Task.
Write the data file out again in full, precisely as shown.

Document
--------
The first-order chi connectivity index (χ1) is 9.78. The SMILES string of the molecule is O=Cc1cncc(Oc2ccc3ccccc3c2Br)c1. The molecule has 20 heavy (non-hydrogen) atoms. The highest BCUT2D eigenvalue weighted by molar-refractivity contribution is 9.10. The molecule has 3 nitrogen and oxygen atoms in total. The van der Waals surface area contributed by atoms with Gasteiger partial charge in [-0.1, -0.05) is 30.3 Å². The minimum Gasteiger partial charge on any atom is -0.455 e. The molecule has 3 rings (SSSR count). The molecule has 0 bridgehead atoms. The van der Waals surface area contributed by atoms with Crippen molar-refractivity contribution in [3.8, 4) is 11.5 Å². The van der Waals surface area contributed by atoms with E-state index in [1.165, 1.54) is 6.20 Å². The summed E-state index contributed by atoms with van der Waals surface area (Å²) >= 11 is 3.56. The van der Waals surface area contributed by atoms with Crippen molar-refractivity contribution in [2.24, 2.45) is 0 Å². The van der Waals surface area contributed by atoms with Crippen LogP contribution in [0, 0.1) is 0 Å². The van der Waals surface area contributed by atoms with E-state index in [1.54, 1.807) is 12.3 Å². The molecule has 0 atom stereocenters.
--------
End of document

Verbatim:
The first-order chi connectivity index (χ1) is 9.78. The SMILES string of the molecule is O=Cc1cncc(Oc2ccc3ccccc3c2Br)c1. The molecule has 20 heavy (non-hydrogen) atoms. The highest BCUT2D eigenvalue weighted by molar-refractivity contribution is 9.10. The molecule has 3 nitrogen and oxygen atoms in total. The van der Waals surface area contributed by atoms with Gasteiger partial charge in [-0.1, -0.05) is 30.3 Å². The minimum Gasteiger partial charge on any atom is -0.455 e. The molecule has 3 rings (SSSR count). The molecule has 0 bridgehead atoms. The van der Waals surface area contributed by atoms with Crippen molar-refractivity contribution in [3.8, 4) is 11.5 Å². The van der Waals surface area contributed by atoms with E-state index in [1.165, 1.54) is 6.20 Å². The summed E-state index contributed by atoms with van der Waals surface area (Å²) >= 11 is 3.56. The van der Waals surface area contributed by atoms with Crippen molar-refractivity contribution in [2.24, 2.45) is 0 Å². The van der Waals surface area contributed by atoms with Crippen LogP contribution in [0, 0.1) is 0 Å². The van der Waals surface area contributed by atoms with E-state index in [1.54, 1.807) is 12.3 Å². The molecule has 0 atom stereocenters.